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Identification of Genes Controlling Senescence in Human Epithelial Cells: Role in Cancer

Final Report Summary - EPITHELIALSENESCENCE (Identification of genes controlling senescence in human epithelial cells: role in cancer)

Cellular senescence was originally described as a stable cell cycle arrest that accompanies the exhaustion of proliferative potential in cultured primary mammalian cells. Whereas this so-called replicative senescence is triggered by telomere erosion, other stimuli such as activated oncogenes, oxidative stress, deoxyribonucleic acid (DNA) damage and enforced expression of pluripotency-associated factors can trigger premature senescence. Senescent cells remain metabolically active but undergo a cell cycle arrest in G1, and are characterised by a flat and enlarged morphology, senescence-associated beta-galactosidase activity, due to the increased lysosome numbers, and the presence of sescence-associated heterochromatin foci (SAHF). Senescent cells also secret a plethora of extracellular proteins and soluble factors, referred to as the senescence-associated secretory phenotype (SASP) which have multiple and sometimes contradictory functions. This secretome includes extracellular proteases, matrix components (such as MMPs), growth factors, proinflammatory cytokines (IL6, IL1-alpha, IL1-beta) and chemokines (IL8, GRO-alpha, MCP1). Cellular senescence is relevant in multiple physiological and pathological contexts. Importantly, oncogene-induced senescence (OIS) acts as a potent cell-intrinsic tumour suppressor mechanism inhibiting tumour progression. On the other hand, cellular senescence limits the self-renewal potential of stem cells and has been implicated in age-related disorders. A related observation is that senescence impairs the efficiency of reprogramming of somatic cells to induced pluripotent stem cells (iPSCs). Cellular senescence is a genetically-driven programme implemented by the activation of the p53 and RB tumour suppressor pathways. The INK4 / ARF locus (comprising the CDKN2A and CDKN2B genes) has the potential to regulate both pathways, as it encodes for p15INK4b and p16INK4a, two cyclin-dependent kinase inhibitors controlling RB phosphorylation, and the unrelated protein ARF that activates p53. In primary cells, gene expression of the INK4 / ARF locus is kept under control by Polycomb repressive complexes 1 (PRC1) and 2 (PRC2). PRC2 interacts with histone deacetylases (HDAC) and catalyses histone H3 lysine 27 trimethylation (H3K27me3). This epigenetic mark is recognised by PRC1, which catalyses histone H2A lysine 119 monoubiquitination. Upregulation of many PRC target genes is observed during senescence while aberrant silencing of PRC target genes is frequent in tumourigenesis. However, the question of how PRCs are recruited to their target genes is still a matter of investigation. Recent data provided evidence for the role of specific transcription factors and long intergenic non-coding ribonucleic acids (lincRNAs) in PRC recruitment.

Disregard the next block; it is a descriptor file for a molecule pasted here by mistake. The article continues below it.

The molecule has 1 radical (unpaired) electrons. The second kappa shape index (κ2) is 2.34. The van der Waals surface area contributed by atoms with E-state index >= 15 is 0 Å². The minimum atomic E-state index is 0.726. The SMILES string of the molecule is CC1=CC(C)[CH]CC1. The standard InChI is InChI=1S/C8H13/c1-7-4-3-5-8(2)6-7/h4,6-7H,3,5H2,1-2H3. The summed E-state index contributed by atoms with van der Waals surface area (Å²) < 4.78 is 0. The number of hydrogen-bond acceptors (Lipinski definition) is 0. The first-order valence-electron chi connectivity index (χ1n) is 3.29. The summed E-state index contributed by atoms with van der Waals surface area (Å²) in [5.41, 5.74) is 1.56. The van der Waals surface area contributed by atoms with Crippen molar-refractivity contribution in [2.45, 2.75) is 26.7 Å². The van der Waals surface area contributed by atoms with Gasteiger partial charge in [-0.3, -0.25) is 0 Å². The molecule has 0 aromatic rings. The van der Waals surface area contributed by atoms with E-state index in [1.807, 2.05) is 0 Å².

We recently identified HLX1 (H2.0-like homeobox 1) as a suppressor of cellular senescence in a genetic screen for transcription factors increasing cellular lifespan of human fibroblasts. HLX1 is part of the Homeobox family of transcription factors, which have important roles in developmental patterning. We observed that HLX1 overexpression both extends replicative lifespan and blunts premature senescence induced by oncogenic Ras. Conversely, HLX1 knockdown induces premature senescence. In order to understand the molecular mechanisms underlying HLX1 function, we used proteomics to monitor changes in proteins levels in response to HLX1 knockdown. Stable isotope labelling with amino acids in cell culture (SILAC) identified p16INK4a as the key target mediating HLX1 effects. We observed that HLX1 directly associates with the INK4a promoter and represses INK4a expression by recruiting HDAC1 and PRC2. A small interfering RNA (siRNA) screen identified 6 other Homeobox proteins (DLX3, HOXA9, HOXB13, HOXC13, HOXD3 and HOXD8) able to repress p16INK4a. We showed that expression of HOXA9 (Homeobox A9), used as an example amongst these factors, is sufficient to delay senescence by recruiting PRCs and HDACs to repress INK4a. Altogether our work added Homeobox proteins to the list of factors (which includes TWIST1, Zfp277 and the lincRNA ANRIL recruiting PRCs to repress INK4a. In addition, gene set enrichment analysis (GSEA) suggested that HLX1 also regulated a subset of PRC targets. We have also identified senescence-associated PRC targets other than INK4a which are also regulated by HLX1 and HOXA9 and we think that there are broad implications in the interplay between Homeobox proteins and PRCs forsenescence and cancer.